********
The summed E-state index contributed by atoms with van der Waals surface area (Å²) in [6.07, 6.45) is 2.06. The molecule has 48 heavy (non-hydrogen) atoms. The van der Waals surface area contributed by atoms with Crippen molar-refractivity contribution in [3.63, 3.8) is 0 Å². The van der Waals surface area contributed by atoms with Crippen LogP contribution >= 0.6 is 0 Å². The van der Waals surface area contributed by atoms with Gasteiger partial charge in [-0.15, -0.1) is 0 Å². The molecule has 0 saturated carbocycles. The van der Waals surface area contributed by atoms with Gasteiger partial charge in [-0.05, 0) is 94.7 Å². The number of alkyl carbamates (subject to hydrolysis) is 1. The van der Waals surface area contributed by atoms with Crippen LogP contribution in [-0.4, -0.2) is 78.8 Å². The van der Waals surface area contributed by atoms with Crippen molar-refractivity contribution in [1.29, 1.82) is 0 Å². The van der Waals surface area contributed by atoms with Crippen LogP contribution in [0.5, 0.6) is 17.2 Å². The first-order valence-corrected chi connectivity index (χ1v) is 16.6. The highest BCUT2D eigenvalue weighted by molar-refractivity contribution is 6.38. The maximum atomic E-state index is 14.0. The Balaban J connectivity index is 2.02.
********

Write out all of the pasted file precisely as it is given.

The summed E-state index contributed by atoms with van der Waals surface area (Å²) in [6.07, 6.45) is 2.06. The molecule has 48 heavy (non-hydrogen) atoms. The van der Waals surface area contributed by atoms with Crippen molar-refractivity contribution in [3.63, 3.8) is 0 Å². The van der Waals surface area contributed by atoms with Crippen LogP contribution >= 0.6 is 0 Å². The van der Waals surface area contributed by atoms with Gasteiger partial charge in [-0.15, -0.1) is 0 Å². The molecule has 0 saturated carbocycles. The van der Waals surface area contributed by atoms with Gasteiger partial charge in [-0.05, 0) is 94.7 Å². The number of alkyl carbamates (subject to hydrolysis) is 1. The van der Waals surface area contributed by atoms with Crippen LogP contribution in [-0.4, -0.2) is 78.8 Å². The van der Waals surface area contributed by atoms with Crippen molar-refractivity contribution in [1.29, 1.82) is 0 Å². The van der Waals surface area contributed by atoms with Crippen LogP contribution in [0.5, 0.6) is 17.2 Å². The first-order valence-corrected chi connectivity index (χ1v) is 16.6. The highest BCUT2D eigenvalue weighted by molar-refractivity contribution is 6.38. The maximum atomic E-state index is 14.0. The Balaban J connectivity index is 2.02.